AT&T (NYSE: T) is going to have to pay a $640,000 fine to the FCC for violating rules related to operating microwave stations outside of the parameters of the licenses it owns.
Between 2009 and 2012, the FCC said that AT&T apparently operated a number of carrier fixed point-to-point microwave stations in a manner not authorized by the commission.
According to the FCC, AT&T altered 26 of its microwave stations without filing the proper paperwork with the FCC to account for the variances.
During an investigation, the FCC's Enforcement Bureau examined the licensing history of approximately 250 AT&T microwave stations and determined that the telco "engaged in unauthorized operations at 26 of its stations and failed to notify the Commission regarding minor modifications of an additional eight stations within the past year."
In 2013, AT&T had to pay a similar $600,000 fine to settle an investigation of unauthorized operations based on the company's failure to file major and minor modification applications regarding its wireless service network areas.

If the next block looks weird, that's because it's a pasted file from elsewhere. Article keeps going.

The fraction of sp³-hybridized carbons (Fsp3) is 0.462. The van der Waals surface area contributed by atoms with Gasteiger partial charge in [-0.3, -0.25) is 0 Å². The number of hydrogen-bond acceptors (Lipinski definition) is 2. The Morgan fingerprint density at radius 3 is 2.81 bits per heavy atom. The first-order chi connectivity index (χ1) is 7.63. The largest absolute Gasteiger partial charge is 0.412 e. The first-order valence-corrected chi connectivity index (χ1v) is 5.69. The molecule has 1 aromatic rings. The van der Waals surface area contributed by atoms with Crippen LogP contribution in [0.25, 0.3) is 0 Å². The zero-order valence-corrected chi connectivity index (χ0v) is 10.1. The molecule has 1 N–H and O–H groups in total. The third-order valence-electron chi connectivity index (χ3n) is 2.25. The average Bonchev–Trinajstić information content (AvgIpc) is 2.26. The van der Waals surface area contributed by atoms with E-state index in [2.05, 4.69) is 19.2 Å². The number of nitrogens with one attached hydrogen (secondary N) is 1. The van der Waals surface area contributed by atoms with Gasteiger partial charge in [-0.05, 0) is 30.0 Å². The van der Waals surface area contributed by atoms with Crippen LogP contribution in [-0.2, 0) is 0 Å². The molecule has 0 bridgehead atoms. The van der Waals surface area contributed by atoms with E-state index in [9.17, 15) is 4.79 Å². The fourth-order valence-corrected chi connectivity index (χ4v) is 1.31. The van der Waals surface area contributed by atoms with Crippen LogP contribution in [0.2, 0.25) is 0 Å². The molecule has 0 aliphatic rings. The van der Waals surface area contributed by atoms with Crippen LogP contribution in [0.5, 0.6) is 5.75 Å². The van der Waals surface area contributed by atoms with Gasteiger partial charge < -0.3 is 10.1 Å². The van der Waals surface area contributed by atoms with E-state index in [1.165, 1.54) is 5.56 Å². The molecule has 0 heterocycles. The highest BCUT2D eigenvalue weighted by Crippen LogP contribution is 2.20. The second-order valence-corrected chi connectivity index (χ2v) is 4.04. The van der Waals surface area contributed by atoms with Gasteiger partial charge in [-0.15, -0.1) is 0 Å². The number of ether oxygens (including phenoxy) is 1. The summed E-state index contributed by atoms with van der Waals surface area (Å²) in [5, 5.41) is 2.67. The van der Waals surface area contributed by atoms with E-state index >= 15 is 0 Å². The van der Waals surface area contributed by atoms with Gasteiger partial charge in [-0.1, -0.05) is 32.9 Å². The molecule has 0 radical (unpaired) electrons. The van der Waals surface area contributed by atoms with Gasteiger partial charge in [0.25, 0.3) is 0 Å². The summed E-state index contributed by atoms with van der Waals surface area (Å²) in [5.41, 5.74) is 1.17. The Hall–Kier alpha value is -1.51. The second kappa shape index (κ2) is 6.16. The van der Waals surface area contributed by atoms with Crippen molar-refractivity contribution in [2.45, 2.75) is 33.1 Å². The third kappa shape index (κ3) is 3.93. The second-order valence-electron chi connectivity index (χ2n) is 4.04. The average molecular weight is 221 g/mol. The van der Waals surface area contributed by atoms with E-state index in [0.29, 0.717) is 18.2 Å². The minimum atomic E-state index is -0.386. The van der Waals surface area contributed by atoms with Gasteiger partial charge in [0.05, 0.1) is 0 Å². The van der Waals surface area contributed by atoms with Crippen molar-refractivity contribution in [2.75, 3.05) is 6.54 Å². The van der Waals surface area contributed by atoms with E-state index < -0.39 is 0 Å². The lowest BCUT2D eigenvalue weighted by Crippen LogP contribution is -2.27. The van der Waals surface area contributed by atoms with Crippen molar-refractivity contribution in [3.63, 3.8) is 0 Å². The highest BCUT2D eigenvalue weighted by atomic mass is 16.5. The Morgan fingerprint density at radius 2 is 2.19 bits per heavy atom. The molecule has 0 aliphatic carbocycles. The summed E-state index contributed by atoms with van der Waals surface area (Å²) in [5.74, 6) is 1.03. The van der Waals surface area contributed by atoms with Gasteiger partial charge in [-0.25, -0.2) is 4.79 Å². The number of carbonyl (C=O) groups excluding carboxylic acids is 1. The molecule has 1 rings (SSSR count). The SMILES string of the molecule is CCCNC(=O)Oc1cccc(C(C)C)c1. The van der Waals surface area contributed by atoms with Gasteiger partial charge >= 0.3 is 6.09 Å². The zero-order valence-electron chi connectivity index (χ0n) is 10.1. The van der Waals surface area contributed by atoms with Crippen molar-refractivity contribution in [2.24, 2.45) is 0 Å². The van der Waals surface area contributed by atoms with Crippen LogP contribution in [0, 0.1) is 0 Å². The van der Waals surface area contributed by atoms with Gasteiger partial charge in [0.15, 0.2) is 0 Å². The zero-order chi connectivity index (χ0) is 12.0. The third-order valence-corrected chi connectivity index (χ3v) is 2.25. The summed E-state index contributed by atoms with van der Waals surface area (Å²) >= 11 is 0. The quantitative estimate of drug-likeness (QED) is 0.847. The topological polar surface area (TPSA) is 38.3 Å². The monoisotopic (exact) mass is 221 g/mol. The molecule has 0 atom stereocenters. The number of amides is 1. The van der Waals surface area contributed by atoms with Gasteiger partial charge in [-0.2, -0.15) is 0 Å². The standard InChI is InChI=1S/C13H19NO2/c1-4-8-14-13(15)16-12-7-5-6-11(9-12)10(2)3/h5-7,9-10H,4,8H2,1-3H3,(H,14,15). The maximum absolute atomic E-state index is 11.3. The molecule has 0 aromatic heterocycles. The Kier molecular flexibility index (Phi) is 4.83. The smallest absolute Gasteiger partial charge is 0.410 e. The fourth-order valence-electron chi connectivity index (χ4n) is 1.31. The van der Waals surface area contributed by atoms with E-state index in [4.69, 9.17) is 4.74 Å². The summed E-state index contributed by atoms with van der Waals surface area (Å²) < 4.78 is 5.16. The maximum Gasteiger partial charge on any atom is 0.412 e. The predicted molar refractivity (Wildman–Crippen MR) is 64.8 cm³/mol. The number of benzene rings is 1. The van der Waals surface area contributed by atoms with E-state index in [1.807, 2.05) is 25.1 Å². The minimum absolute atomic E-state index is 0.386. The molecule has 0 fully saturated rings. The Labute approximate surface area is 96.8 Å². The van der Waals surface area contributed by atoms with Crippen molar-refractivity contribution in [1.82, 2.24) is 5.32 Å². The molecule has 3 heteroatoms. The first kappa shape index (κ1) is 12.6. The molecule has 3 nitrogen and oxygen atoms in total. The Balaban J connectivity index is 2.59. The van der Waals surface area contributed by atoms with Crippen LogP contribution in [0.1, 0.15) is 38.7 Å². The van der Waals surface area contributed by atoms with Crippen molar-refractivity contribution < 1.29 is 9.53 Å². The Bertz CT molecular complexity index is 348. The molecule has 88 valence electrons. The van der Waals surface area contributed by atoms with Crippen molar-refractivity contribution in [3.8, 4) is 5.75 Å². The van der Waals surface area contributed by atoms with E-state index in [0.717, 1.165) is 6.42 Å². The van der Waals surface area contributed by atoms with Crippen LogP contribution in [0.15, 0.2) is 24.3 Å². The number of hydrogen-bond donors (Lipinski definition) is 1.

Service providers like AT&T have used microwave stations for decades in a point-to-point configuration to beam signals across terrain where service providers can't justify the cost of running copper or fiber. Microwave links are used to serve multiple uses: a backbone connection on the telephone network, connecting cellular base stations to the larger network, or relaying television signals.
The FCC voted 3-2 to propose the fine, with Republican commissioners Ajit Pai and Michael O'Rielly dissenting over information they said was missing from the documents about the proposed fine.
An AT&T spokesperson told Reuters that the company did not agree with the violations and the amount of the fine.
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